Challenging the porn industry effectively means we must tackle its normalisation in schools and universities

Much of the work we do here at CEASE focuses on the exploitation that goes on within the commercial sex trade, particularly on the violence and abuse that women and children are subjected to at the hands of exploiters. But one issue that often slips under the radar in the wider conversation on this topic is how the sex industry and wider porn culture is influencing the implementation of sexual health and education classes within schools and other educational institutions.

Recently, educational training group Brook Learn introduced a textbook that was sent to all PSHE teachers in Wales which specifically referenced the use of porn in sexual health and education.

At first glance, this might seem like a positive step. So often, sexual health and education forgoes any discussion of porn entirely, leaving it to be dealt with by parents or worse yet, leaving curious children to seek it out for themselves with no safeguarding measures in place at all. However, this brief moment of positivity is quickly dispelled when it becomes clear exactly what Brook Learn are advocating.

Within the textbook, Brook Learn state:

Watching porn…can be a very healthy part of someone’s sex life and self-discovery and is nothing to be ashamed of”.

This might be an understandable position for somebody to take had they no prior understanding of how the porn industry functions – particularly given the inescapable and ubiquitous nature of the porn culture younger generations have grown up in – but for an organisation that exists with the purpose of educating educators, it is simply unacceptable.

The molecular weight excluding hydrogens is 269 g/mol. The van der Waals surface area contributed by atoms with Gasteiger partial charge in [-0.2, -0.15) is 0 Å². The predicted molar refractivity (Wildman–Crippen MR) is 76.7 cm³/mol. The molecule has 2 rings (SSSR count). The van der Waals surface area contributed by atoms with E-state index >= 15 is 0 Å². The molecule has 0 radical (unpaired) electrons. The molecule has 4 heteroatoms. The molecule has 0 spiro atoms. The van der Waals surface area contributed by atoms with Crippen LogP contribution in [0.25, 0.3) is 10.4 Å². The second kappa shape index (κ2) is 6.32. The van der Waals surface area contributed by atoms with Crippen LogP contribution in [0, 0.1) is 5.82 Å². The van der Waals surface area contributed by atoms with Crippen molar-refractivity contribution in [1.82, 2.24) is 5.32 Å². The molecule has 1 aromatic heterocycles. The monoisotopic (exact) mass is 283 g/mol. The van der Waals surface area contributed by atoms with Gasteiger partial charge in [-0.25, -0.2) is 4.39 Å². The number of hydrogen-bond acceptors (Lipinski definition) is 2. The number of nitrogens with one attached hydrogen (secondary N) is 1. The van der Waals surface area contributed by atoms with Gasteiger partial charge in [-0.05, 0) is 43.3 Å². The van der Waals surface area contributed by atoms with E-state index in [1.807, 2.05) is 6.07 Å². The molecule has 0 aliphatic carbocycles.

First and foremost, there is myriad research highlighting the catastrophic health impact porn use has on those who watch it, and even more so when those users are exposed to it from a young age. Depression, anxiety, post-traumatic stress disorder, low self-esteem, poor body image self-perception, and even erectile dysfunction amongst young boys and teens are all par for the course.

The textbook also fails to deal with the increasing levels of porn use-related sexual objectification and violence that is occurring amongst teenagers in schools across the country. We only need to look at the viral media attention that was cultivated around the campaign group Everyone’s Invited, a website set up to document the innumerable instances of sexual harassment and objectification experienced by young women and girls. This, as well as the campaigning work of We Can’t Consent to This, drew clear links between experiences of sexual violence and objectification, and porn use by the perpetrators.

A harrowing number of case studies provided by We Can’t Consent to This touch upon the porn use of men who kill their female partners, and how the desire to introduce degrading and violent acts that they had seen in porn ultimately resulted in the deaths of the women subjected to such behaviour.

It is a dereliction of duty by Brook Learn not to provide a critical evaluation of the impact porn use has on those who consume it, particularly as many of the resources they provide will ultimately be used when teaching young children. Equally, it is vital that this issue is not simply brushed under the rug.

Porn use has been a source of shame and embarrassment for users and educators alike, with the latter often forgoing any education on the subject for fear of not being able to engage with this challenging topic. But given how prevalent porn use now is within society, it is no good to hope that it will simply go away.

We must acknowledge that people of all ages still think porn use is unproblematic, with no harmful effects, and then combat this with robust and empirically-sound research and data.

For those educational bodies and organisations that want to ensure sexual health education in the 21st century is progressive, informative, and most importantly, helpful to those receiving it, they must recognise the deleterious impact porn has, and continues to have, on the emotional, psychological, and physical development of teens and young people. In failing to do this, those same bodies and organisations fail the young groups and individuals they have been set up to help.